Coral has been worn in jewelry throughout history. It was especially prized by the Victorians.
Many stylish women today are in love with antique coral jewelry and consider it their favorite. It is chic, rare, sumptuous, and utterly tempting.
But with so many beautiful colors of coral to choose from, how do you pick out the right shade for you?
It pays to inform yourself before you start your antique coral collection. After all, you may become a coral addict and will need everything to match.
Some Things to Know About Coral
- Coral is considered to be one of the ‘organic gemstones’. (The others are amber, jet, and pearls.)
- Angel skin and oxblood coral are usually considered the most valuable today.
- The more solid the color, the more valuable it is.
- There are some other colors (black, gold, lavender, blue) that are so rare it is unlikely you will come across them in antique jewelry.
- It has been said that coral experts can classify over one hundred shades of red!
Definitions of Coral Colors
It is interesting to note that neither Christie’s or Sotheby’s or the V&A Museum generally refer to coral pieces by their color. The more reputable dealers on the Internet tend to try and describe the nuanced color of each piece rather than simply labeling the colors with one of the labels you’ll find below.
Nevertheless, it seems that these are practical ways of describing the colors that are agreed upon.
(Please note: The Italian names have also been added here. Although they are not generally used in the Anglo world, they are relevant as Italy is and was the center of the precious coral industry. The French name has been added when it is sometimes used in the Anglo world.)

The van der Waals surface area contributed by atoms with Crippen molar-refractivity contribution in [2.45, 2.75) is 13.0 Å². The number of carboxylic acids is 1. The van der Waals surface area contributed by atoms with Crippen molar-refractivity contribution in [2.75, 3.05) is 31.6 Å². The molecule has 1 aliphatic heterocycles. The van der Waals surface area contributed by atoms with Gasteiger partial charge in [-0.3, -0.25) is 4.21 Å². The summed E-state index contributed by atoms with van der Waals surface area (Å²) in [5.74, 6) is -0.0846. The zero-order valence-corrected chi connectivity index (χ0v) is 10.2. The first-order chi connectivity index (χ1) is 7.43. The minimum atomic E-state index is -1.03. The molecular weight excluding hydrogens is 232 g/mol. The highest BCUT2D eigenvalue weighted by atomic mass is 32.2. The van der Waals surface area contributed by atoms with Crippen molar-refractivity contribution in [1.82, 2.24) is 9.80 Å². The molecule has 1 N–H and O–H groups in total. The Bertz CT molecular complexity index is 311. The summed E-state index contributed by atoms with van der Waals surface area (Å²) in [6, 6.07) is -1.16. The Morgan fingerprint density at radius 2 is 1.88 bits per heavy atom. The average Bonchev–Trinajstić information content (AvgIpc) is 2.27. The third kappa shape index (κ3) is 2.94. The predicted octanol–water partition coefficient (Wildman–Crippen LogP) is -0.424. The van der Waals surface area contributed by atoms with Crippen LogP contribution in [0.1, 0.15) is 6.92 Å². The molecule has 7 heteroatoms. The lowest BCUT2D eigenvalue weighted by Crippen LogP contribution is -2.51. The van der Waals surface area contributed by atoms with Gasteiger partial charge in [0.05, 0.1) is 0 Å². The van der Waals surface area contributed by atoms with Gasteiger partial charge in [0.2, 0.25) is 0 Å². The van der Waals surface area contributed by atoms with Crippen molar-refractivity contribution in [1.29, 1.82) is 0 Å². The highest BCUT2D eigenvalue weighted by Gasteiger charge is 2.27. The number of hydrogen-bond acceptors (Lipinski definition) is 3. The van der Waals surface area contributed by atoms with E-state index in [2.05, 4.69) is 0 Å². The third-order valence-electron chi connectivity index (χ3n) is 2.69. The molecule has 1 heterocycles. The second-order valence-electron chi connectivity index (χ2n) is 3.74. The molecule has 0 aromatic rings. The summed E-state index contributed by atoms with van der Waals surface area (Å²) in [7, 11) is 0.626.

This is pure white or somewhat beige coral. If there is some hint of pink it will be sometimes be called blush.
French: ‘peau d’ange’
Italian: ‘pelle d’angelo’
Can also be called ‘Fresh rose’
This color of coral was particularly prized in the Art Nouveau period. Angels’ skin coral is solid pale pink or solid pale peach color, but sometimes blush coral is referred to as angel skin.
Salmon coral (Sciacca)
Italian: ‘Rose pallido’ (pale rose) or ‘roso vivo’ (bright rose)
Salmon coral ranges from a pale orange-pink to a deep, rich dark orange. This is the ‘coral’ color that most people associate with coral (ie coral lipstick etc). Salmon coral was particularly prized by the Victorians.
Red coral or Oxblood (also known as Sardinian or royal coral)
Italian: ‘Rosso’ (red) or ‘rosso scuro’ (dark red) or ‘carbonetto’ or ‘arciscuro’ (meaning darkest red of all)
Red coral or oxblood coral is greatly prized and rare. It ranges from very dark orange to red to dark purplish red.
If it is more orange than red then it should be defined as salmon but could also be called ‘dark salmon’.
Are you ready to choose your coral color?
Now that you know a little bit more about the different colors found in antique coral jewelry, are you any closer to making a decision?
They are all beautiful. It’s hard not to want all of them.
Ultimately, however, you must go with the one that most draws your eye and makes your heart sing.
As always, it is recommended that you buy your antique and vintage jewelry from a reputable dealer.